Fund Raising for social work

Fund Raising for social work

Fund raising is the process of soliciting and gathering money or other gifts in-kind, by requesting donations from individuals, businesses, charitable foundations, or governmental agencies. Although fund raising typically refers to efforts to gather funds for non-profit organizations, it is sometimes used to refer to the identification and solicitation of investors or other sources of capital for-profit enterprises.

Common sources of funds are (1) local, International donors and government. In this section, we would concentrate only on local sources of fund raising. Now the scenario is changing and even international NGOs are looking for fund raising, e.g. Plan International has targeted 30% of funding from local sources. Often in times of natural/manmade calamities like Tsunami/ Kargil war, organizations engage themselves in fund raising.

Why we would raise funds?

Obviously, it is impossible for any organization to implement activities and projects without certain human, technical and financial resources. Fund raising increases the amount of resources and even helps in development of corpus funds. It also reduces dependence on international and national donor organization, which, often times, may reduce flexibility of implementing innovative/creative ideas and targeting those needs that a community finds important. Fund raising brings sense of ownership among community people and helps organization build social capital and community linkages. Mobilizing local resources increases the sustainability of community initiatives.

Before initiating fund raising endeavour, organizations must check their tax situation. There are two main provisions regarding this – Sec. 80G and Sec. 35 A© of the tax Act. Under Sec. 80 G non-profit organizations working in specified areas (which are deemed to be charitable) can register with income tax authority under this section, which enables the donors (whether individuals or companies) to claim relief up to 50% of the amount donated. The Sec. 35 A © is a more recent one where contributions are 100% tax exempted. It is applicable to specified projects rather than to registered organizations.

 Approval has to be sought from the  National Committee for Promotion of Social and Economic Welfare, Delhi and NGOs generally have to undertake project for 3 years.

Another important issue in fund raising is to develop an ethically sound fund raising policy. It is crucial to list down socially inappropriate activities and not to accept any funds/resources from tainted sources, which may hamper organization’s own image and credibility.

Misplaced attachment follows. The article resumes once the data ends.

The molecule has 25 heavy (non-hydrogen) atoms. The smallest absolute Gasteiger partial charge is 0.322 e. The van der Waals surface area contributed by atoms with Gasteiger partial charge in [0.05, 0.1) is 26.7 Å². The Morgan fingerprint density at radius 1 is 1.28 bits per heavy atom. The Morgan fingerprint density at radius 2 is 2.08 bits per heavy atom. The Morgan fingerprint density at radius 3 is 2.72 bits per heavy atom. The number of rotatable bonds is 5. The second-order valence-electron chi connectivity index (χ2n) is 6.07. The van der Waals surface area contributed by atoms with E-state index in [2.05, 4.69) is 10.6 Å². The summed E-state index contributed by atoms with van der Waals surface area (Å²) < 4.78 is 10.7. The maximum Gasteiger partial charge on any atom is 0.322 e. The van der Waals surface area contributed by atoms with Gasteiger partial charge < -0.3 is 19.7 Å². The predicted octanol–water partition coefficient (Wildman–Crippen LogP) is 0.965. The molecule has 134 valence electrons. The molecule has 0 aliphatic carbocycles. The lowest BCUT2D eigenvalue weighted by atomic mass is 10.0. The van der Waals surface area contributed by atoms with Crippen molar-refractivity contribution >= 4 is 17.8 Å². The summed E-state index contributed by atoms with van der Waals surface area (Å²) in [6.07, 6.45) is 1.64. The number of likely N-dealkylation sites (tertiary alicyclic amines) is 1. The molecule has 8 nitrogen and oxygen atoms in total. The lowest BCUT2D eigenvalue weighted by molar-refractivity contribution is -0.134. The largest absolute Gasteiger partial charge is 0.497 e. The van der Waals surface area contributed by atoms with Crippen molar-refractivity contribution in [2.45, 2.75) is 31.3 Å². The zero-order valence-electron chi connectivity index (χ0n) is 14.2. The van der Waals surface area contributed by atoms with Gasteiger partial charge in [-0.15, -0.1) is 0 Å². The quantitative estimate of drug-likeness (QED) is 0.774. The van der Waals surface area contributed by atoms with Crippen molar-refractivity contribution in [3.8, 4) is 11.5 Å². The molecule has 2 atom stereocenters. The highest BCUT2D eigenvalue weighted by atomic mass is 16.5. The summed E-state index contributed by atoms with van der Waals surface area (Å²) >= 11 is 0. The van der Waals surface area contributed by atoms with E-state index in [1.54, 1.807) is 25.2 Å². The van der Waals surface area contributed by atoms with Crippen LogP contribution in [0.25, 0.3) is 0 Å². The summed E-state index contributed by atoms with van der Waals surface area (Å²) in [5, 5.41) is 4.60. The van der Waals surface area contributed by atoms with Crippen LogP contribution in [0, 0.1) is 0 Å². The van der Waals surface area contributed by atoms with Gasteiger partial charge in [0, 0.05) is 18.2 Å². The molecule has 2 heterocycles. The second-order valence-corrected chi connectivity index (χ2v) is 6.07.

For instance, taking money from cigarette/liquor manufacturing company/people with criminal background for any social cause would do more harm than any good. Further, it is also unethical and unsought for to exaggerate data/information, project beneficiaries as victims, accentuating their vulnerability (whereas in reality they are not so) while  appealing for funds.

Next, understanding psychology of prospective donors on why people give is also necessary.

People donate because –

(i) they may be concerned about the problem;

(ii) may have personal experience of the problem;

(iii)peer pressure

(iv) guilt feeling

(v) duty

(vi) name/fame/ as memorial and

(vii) tax benefits.

For a successful fund raising campaign one needs to identify likely people, create the right message and communicate that right message.

Another point is how much to ask for – it depends on the situation. In crisis situations like earth quack, flood, etc., cash and kind donations are asked for. Asking people to contribute ‘generously’ often confuses them.

Instead, people respond better if a range of options is provided to them. For instance, divide the work into units: 1 sapling planted = Rs.5; 10 saplings planted = Rs.50; one cataract operation = Rs.500. Also linking the amount being asked with cause gives better results, say, sponsoring child’s education/nutrition, etc.

Approaching the prospective donors has many ways – face to face, addressing groups, telephonic conversation, personal letter to known/unknown and circular letter.

One may organize house to house or office to office collection, organize fund raising events, invite celebrity on exhibition/fair/mela, frame appeal, produce occasional newsletters, pamphlets for fund raising, tap religious resources (zakaat appeal before Ramzaan for donation) and so on and so forth. Tapping corporate donors is also one of the important strategies for fund raising. Companies generally donate to create goodwill in the local community, to generate publicity and for tax benefits. Certain examples of corporate giving are – cash donations, sponsoring an event, free office space, free space for workshops, making company facilities available including meeting rooms, printing, designing, lending a staff member, providing expertise/advice and so on. Many times employees agree to have regular amount deducted each month from his/her salary for donations as seen in the case of Helpage in Chennai. In fact, fund raising strategies are becoming increasingly more creative and innovative.